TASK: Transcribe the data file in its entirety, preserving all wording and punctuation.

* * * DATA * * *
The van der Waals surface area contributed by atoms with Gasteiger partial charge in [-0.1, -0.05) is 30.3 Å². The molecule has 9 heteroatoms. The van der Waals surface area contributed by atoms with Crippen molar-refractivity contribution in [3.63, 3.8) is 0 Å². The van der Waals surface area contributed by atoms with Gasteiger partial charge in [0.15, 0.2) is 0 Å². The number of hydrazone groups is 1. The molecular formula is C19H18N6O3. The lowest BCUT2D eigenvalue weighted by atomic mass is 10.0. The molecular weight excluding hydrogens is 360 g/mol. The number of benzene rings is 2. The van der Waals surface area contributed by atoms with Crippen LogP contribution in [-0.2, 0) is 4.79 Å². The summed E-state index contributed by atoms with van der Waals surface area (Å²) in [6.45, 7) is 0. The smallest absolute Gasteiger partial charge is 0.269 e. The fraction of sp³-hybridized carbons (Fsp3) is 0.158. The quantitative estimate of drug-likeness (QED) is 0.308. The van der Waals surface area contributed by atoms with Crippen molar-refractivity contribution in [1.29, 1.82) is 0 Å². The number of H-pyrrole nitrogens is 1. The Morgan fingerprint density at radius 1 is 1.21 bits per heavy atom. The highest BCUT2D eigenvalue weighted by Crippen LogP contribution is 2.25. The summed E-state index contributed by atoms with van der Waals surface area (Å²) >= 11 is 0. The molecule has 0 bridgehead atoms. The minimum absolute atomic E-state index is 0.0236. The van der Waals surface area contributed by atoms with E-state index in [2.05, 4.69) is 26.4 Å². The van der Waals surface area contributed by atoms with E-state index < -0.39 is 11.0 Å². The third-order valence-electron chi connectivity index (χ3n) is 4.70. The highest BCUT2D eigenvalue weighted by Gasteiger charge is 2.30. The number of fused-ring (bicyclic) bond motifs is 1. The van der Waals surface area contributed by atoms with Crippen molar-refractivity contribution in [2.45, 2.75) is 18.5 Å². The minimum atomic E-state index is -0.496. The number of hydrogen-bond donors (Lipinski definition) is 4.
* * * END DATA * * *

The van der Waals surface area contributed by atoms with Gasteiger partial charge in [-0.1, -0.05) is 30.3 Å². The molecule has 9 heteroatoms. The van der Waals surface area contributed by atoms with Crippen molar-refractivity contribution in [3.63, 3.8) is 0 Å². The van der Waals surface area contributed by atoms with Gasteiger partial charge in [0.15, 0.2) is 0 Å². The number of hydrazone groups is 1. The molecular formula is C19H18N6O3. The lowest BCUT2D eigenvalue weighted by atomic mass is 10.0. The molecular weight excluding hydrogens is 360 g/mol. The number of benzene rings is 2. The van der Waals surface area contributed by atoms with Crippen LogP contribution in [-0.2, 0) is 4.79 Å². The summed E-state index contributed by atoms with van der Waals surface area (Å²) in [6.45, 7) is 0. The smallest absolute Gasteiger partial charge is 0.269 e. The fraction of sp³-hybridized carbons (Fsp3) is 0.158. The quantitative estimate of drug-likeness (QED) is 0.308. The van der Waals surface area contributed by atoms with Crippen molar-refractivity contribution in [1.29, 1.82) is 0 Å². The number of H-pyrrole nitrogens is 1. The Morgan fingerprint density at radius 1 is 1.21 bits per heavy atom. The highest BCUT2D eigenvalue weighted by Crippen LogP contribution is 2.25. The summed E-state index contributed by atoms with van der Waals surface area (Å²) >= 11 is 0. The molecule has 0 bridgehead atoms. The minimum absolute atomic E-state index is 0.0236. The van der Waals surface area contributed by atoms with E-state index in [2.05, 4.69) is 26.4 Å². The van der Waals surface area contributed by atoms with E-state index < -0.39 is 11.0 Å². The third-order valence-electron chi connectivity index (χ3n) is 4.70. The highest BCUT2D eigenvalue weighted by Gasteiger charge is 2.30. The number of fused-ring (bicyclic) bond motifs is 1. The van der Waals surface area contributed by atoms with Crippen molar-refractivity contribution in [2.45, 2.75) is 18.5 Å². The minimum atomic E-state index is -0.496. The number of hydrogen-bond donors (Lipinski definition) is 4.